As a result, it’s best to communicate with your medical providers that you have pending civil and insurance claims to help avoid falling into default.  You should give the medical providers the name and contact information for your lawyer. The medical providers can communicate directly with your lawyers to figure out the best way to get your medical bills paid initially. When your injury case is settled, one of the elements of damages you will be compensated for is reimbursement for medical bills paid.

Will Your Insurance Help Cover Medical Bills in Illinois?

Illinois is an “at fault” state for insurance and accident purposes, which means that you will need to file a claim with the liable party’s insurance provider. Most people will hold insurance coverage, as required by law, to help cover financial damages such as medical expenses and property damage.

However, the liable party’s insurance will only pay the amount the responsible party purchases in bodily injury liability coverage. For example, if your medical expenses are $200,000, but the available coverage is only $50,000, you would only be compensated $50,000. As a result, it’s important to process all your medical bills through health insurance in these types of situations.

In addition, you may have purchased coverage with your own automobile carrier called “Uninsured or Underinsured Motorist Coverage”. If you are hit by someone that has no insurance or inadequate insurance, your own automobile coverage can help bridge that gap and reimburse you for medical bills incurred. However, they are only liable to pay up to the insurance policy limits you purchased.  Everyone should talk to their insurance agent to ensure they have sufficient Uninsured or Underinsured coverage to protect them in case tragedy strikes.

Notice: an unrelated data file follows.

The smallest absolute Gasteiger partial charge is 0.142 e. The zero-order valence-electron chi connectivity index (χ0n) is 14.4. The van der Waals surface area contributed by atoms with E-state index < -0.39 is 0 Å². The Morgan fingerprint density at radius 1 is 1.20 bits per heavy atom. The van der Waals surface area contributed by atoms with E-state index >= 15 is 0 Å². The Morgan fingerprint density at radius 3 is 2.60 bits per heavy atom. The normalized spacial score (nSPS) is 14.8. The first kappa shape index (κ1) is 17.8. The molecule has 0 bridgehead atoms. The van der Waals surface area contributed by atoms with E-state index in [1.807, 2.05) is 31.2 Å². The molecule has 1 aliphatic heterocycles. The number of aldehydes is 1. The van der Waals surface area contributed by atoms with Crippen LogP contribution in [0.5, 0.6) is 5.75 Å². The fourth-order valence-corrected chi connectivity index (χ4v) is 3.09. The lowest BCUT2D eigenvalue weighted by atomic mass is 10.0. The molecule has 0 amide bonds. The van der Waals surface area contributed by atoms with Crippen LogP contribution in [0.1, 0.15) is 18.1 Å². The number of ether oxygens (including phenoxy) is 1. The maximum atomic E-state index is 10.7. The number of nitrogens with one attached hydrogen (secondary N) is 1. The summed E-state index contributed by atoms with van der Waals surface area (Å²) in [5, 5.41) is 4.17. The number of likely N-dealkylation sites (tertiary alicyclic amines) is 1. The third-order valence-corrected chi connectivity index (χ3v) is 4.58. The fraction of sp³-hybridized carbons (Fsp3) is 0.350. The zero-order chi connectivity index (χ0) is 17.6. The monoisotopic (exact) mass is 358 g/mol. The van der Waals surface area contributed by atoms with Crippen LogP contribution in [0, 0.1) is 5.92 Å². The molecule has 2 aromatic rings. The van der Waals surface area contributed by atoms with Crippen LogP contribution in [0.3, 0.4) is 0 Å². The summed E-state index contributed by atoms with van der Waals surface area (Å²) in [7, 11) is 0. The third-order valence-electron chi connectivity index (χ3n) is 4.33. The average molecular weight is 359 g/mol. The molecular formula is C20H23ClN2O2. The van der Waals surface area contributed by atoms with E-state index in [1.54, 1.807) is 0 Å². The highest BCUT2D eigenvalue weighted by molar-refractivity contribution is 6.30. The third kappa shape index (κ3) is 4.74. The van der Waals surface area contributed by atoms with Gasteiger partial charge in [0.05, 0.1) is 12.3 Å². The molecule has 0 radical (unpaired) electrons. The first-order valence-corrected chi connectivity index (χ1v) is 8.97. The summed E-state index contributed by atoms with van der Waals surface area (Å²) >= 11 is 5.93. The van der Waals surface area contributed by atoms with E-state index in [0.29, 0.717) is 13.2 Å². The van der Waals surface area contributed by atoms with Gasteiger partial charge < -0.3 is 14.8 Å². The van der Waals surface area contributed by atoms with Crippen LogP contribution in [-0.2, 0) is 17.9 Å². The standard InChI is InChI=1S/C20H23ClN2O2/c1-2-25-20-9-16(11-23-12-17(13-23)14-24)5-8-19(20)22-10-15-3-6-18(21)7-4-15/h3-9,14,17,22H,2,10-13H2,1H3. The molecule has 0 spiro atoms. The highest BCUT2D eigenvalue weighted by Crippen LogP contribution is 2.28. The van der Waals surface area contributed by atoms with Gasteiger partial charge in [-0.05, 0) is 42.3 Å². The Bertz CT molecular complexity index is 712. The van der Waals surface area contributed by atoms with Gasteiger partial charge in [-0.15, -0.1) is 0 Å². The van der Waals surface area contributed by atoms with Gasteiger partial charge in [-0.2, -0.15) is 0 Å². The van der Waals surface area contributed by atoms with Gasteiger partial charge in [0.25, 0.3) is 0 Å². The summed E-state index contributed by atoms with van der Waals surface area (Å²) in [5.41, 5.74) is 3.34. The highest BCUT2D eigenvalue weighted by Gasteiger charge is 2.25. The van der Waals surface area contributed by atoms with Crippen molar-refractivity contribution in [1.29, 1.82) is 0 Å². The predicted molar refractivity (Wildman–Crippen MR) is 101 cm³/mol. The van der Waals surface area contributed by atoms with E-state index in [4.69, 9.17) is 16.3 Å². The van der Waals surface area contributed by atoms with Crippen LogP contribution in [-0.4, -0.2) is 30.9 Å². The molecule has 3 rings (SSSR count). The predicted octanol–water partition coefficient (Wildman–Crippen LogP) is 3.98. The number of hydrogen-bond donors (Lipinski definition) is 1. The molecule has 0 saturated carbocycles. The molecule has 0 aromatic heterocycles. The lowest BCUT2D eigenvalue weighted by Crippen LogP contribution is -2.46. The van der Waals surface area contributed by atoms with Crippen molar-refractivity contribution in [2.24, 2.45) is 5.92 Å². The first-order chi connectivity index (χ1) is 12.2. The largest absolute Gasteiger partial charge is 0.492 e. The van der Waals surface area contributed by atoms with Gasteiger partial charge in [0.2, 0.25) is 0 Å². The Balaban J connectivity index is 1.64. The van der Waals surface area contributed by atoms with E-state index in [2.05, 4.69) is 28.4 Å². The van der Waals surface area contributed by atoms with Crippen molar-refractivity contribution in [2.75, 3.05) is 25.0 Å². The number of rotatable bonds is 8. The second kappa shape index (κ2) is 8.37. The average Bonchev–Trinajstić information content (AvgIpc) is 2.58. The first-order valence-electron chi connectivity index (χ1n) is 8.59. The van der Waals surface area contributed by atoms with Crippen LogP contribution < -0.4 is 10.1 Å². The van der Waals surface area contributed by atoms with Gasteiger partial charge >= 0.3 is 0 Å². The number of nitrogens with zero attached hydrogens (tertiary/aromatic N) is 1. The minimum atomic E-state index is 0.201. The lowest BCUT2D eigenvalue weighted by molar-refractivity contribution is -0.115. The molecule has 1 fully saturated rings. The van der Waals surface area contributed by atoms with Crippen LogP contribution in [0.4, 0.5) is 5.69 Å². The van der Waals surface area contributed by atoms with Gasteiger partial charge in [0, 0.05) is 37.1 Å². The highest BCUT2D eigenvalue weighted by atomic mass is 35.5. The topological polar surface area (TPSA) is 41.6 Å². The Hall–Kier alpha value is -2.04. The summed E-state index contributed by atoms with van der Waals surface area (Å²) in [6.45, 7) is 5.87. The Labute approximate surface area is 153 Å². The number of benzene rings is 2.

Filing a Personal Injury Lawsuit to Receive Compensation for Medical Bills in Illinois 

Drivers in Illinois are only required to carry the following insurance minimums:

  • Bodily injury liability coverage of $25,000 per person and $50,000 per accident
  • Property damage liability coverage of $20,000
  • Uninsured motorist bodily injury coverage of $25,000 per person and $50,000 per accident

However, the person’s medical bills can easily exceed these limits after going to the emergency room, following up with doctors, and going through physical therapy.  As a result, these “minimum” limits are not nearly enough to make an injury victim whole.  

It’s the lawyer’s job to maximize your recovery and investigate all avenues to obtain additional insurance. One common example is determining whether the “at fault” driver was working at the time of the crash. If the driver was working, then his employer may have a commercial automobile policy with significantly higher limits that would apply. However, this might only be discovered after filing a lawsuit.  As a result, you may need to hire a personal injury lawyer to help you file a lawsuit. Contact a personal injury attorney immediately after the accident.

Ensure that you keep accurate records, copies of your medical bills, reports, photos of your injuries, and document how your injuries impact your daily life. It’s also crucial to consider your future and how your injuries may impact you long-term. This information can assist a skilled personal injury lawyer in maximizing your recovery to ensure you will receive full compensation for your past and future medical bills.

Hire a Personal Injury Attorney You Can Trust

If you or someone you love has been in an accident, it can be overwhelming physically, emotionally, and financially to try and keep up with everything you have on your plate.

Our team at Pullano & Siporin has been fighting to ensure our clients receive timely justice and full compensation for over 50 combined years. We work tirelessly to protect your rights and understand how your injury has impacted your life and the lives of your family members. 

Contact us today to discuss your case and meet our skilled team of attorneys.